Definition of Organizational Structure and Culture
The definition of organizational structure and culture is important to the success of a business.3 min read
The definition of organizational structure and culture is important to the success of a business. It is necessary that a business owner or operator understands the difference between the organizational structure and the culture of the business.
The best organizational structure will depend on the company and its employees. There is no one best method to apply for guaranteed business success. It will also depend on the goals of the business. If a business wants to be effective, it needs to have a strong organizational structure and culture. You can often tell when a business has an effective organizational structure or culture in place.
Understanding Organizational Culture
Organizational culture is the expectations of the business. These are unwritten rules that dictate the attire, work ethic, and overall structure of the business. A new employee will often have to learn and follow these rules to fit into a business and its culture. Consider it the personality of the business. This culture sets the standards for the workplace and affects how the employees are expected to act.
Organizational culture might include the following:
- Commonly shared beliefs.
- Values that dictate the employees' behaviors.
- Agreed upon assumptions.
Most organizations have a unique culture that sets them apart from other businesses. These unspoken culture rules affect the employees, managers, and owners of the business.
Understanding Organizational Structure
Organizational structure, on the other hand, is the legal structure of the business. The organizational structure might include the following:
- The method in which you register your business.
- The formal system of roles and authority within the business.
- The organizational chart.
- The policies and methods used to assign manager tasks.
- The hierarchy structure.
The Structural Characteristics of the Hierarchy
The hierarchy structure consists of the organizational chart, which includes who reports to whom and who is assigned individual roles within the business. The hierarchy structure includes the following elements:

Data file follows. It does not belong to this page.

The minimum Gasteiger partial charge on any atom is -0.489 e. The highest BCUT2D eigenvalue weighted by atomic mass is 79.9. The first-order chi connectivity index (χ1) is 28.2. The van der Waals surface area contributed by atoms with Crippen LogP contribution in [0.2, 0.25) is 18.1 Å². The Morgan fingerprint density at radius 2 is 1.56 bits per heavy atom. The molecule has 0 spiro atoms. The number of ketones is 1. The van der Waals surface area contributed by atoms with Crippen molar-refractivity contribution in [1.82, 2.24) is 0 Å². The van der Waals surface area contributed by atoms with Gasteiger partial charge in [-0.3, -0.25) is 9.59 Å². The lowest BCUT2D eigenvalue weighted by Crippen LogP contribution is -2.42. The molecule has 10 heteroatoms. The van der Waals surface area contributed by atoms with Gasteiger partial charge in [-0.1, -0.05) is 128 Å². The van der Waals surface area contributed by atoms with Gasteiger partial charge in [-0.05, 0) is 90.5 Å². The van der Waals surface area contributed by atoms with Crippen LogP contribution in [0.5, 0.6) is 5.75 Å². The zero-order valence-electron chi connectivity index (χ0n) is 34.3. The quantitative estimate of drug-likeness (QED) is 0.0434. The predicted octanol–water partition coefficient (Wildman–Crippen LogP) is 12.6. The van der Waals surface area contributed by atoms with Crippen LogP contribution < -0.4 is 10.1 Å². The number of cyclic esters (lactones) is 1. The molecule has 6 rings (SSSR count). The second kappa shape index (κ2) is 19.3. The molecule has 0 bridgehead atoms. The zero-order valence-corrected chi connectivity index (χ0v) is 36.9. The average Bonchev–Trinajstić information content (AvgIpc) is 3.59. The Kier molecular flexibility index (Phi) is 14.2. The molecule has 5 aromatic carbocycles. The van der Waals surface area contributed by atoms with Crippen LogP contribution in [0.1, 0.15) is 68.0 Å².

- Characteristics: the specific policies and regulations used to manage the behaviors of management.
- Height: the number of levels within the hierarchy.
- Control span: how many employees are beneath each manager.
- Departments: the specific groups of employees and available resources within each department.
- Centralization: the upholding of policies and regulations throughout all levels of the hierarchy.
- Standardization: the standard of rules and regulations.
- Formalization: the formality of documenting rules and procedures.
- Specialization: the level of special skills within each department.
Things That Affect Organizational Structure
There are a few things that can affect the organizational structure of a business. Business owners have a direct effect on corporate strategy. This is the standard of approach that will be used to grow and structure the business. Growth can also affect the organizational structure.
As a business grows, it will need additional managers and employees, which can change the current organizational structure. Diversification can also be an influential factor as the number of products or services within the business expands.
Concerns of environmental uncertainty can also affect the organizational structure of the business. When a business has a high level of environmental uncertainty, its managers and employees are more likely to be organic with their practices. On the other hand, when a business has very little environmental uncertainty, they are less likely to be organic with their daily business practices.
Flexible Organizational Structures
Many business owners believe that a flexible organizational structure is the most empowering type. A flexible organizational structure includes fewer managers, less centralization, and less formal rules and regulations. A flexible structure is set at the department level of the hierarchy.
This type of flexible structure can encourage employees to think for themselves and to experiment with new ideas. It gives freedom to all employees in the hierarchy, regardless of their level in the organization. A flexible schedule may not work for every type of business, so it is important for a business owner to consider if a flexible structure would work for their organization or not.
Organizational culture and structure each require their own strategy. Understanding the difference between the two is necessary to create a strategy that works best for the business based on its specific needs.
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